Published: September 10, 2014
First the U.S. Senate was ready to act on immigration. Then, the House of Representatives was not. Then President Obama was ready to act without congressional backing, and enact measures by way of his executive powers and grant work permits to the vast majority of our undocumented population, as he did back in 2012 with “childhood arrivals.” Then, as of last week, he was not, although the President intimated he may very well be ready to act after this November’s congressional elections.
So goes our nation’s dance with our 12 million undocumented. We love them, because they work as hard, or harder, than any documented person living in the U.S. And they perform jobs most U.S. workers would never choose to do, no matter the wage offered. We also hate them, not as individuals necessarily, but because they represent a breakdown in the rule of law. Not only did they break the law in coming or remaining in U.S., but our law enforcement mechanisms do not, by any large measure, enforce the law against them (why?…that’s a different discussion). The result: a de facto amnesty, where a mainly desirable and otherwise law abiding population is essentially allowed to reside and contribute here, but really as third class “citizens.”
For the undocumented, that status is pretty much what they bargained for, since most of them made a conscious, usually economic, decision that life in the U.S. without legal status is better than life in their home country with legal status; and if not for themselves, for their children. With each passing day, the answer to this problem gets clearer, although the inertia of the status quo becomes harder to overcome. So if we are not going to take measures to initiate deportation proceedings against 12 million undocumented, how come our country cannot get real and allow our President and Congressional leaders to implement some kind of remedy? 1) Politics and 2) The status quo is just too comfortable for most of our society, including our elected leaders. The mantra-like pretexts for congressional (Republican based) inaction, that we “first must secure the border” or that “our President does not enforce the laws”, are flimsy and emotionally charged excuses steering us away from, G-d forbid, a practical Obama-authored solution.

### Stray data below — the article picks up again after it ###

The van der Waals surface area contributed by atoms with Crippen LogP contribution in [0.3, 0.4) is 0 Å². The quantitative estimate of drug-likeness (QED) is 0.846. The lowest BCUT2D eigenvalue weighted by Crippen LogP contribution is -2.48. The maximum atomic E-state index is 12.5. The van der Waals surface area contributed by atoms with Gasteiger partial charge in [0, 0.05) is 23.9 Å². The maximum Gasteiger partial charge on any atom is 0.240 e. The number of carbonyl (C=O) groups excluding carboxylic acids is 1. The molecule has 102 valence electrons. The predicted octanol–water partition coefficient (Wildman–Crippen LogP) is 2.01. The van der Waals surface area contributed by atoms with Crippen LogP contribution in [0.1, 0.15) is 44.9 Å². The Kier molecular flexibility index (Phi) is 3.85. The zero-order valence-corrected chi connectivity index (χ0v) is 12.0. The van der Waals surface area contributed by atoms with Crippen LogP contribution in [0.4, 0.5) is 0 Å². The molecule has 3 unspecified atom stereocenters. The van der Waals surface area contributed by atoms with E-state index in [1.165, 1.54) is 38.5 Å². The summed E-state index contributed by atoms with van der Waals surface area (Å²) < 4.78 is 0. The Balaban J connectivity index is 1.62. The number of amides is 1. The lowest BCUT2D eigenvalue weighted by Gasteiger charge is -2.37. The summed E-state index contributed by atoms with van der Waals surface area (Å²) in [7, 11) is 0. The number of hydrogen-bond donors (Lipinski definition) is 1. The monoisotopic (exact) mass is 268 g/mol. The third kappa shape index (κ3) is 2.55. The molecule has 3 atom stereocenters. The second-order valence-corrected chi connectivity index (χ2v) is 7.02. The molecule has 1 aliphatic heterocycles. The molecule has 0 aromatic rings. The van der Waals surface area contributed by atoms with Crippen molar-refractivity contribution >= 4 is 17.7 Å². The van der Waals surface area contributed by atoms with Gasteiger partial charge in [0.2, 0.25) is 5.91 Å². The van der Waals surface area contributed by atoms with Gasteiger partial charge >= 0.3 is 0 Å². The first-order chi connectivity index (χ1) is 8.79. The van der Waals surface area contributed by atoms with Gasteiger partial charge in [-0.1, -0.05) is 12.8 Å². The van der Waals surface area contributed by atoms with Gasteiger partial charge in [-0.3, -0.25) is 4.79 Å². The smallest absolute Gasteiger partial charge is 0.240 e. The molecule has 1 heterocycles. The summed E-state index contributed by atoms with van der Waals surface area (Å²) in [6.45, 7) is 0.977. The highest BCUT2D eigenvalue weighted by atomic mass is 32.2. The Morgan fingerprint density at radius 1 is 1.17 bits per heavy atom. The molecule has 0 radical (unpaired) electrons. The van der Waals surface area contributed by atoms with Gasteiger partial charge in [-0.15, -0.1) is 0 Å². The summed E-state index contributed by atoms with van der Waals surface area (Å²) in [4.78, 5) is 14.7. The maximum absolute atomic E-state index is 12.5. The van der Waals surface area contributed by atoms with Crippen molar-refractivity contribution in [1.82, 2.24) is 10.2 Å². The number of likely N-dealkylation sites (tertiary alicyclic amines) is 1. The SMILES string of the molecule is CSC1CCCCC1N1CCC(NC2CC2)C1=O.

Like in previous chapters of the past decade’s immigration drama, the most recent one involves circumstances neither the President nor anyone else could see coming. Getting in the way of the President’s recent, unequivocal assurances he would act unilaterally on immigration are the masses of desperate Mexicans and Central Americans, many of them women and unaccompanied minors, showing up at our border and seeking whatever protections they can find under our immigration laws. With such images going viral in today’s attention span-less, internet news cycle, Republicans have sought to portray President Obama as weak and the master of a porous border and lawless society. A cocktail of fear, misinformation and national threat is a powerful one, and the Republicans serve up a mean recipe, even though this recent development on the border really has nothing to do with Obama.
So, President Obama has made a calculation that the unilateral, executive action that he promised before summer’s end if Congress failed to act, is best put off until November. Maybe a congressional deal is in the works? Not likely. More likely, the President does not want to have the fall-out from such action to in any way poison the election bids of Democrats running in November’s congressional elections. In the meantime, our society continues to dance……and wait.
PUBLISHED September 10, 2014– “IMMIGRATION LAW FORUM” Copyright © 2014, By Law Offices of Richard Hanus, Chicago, Illinois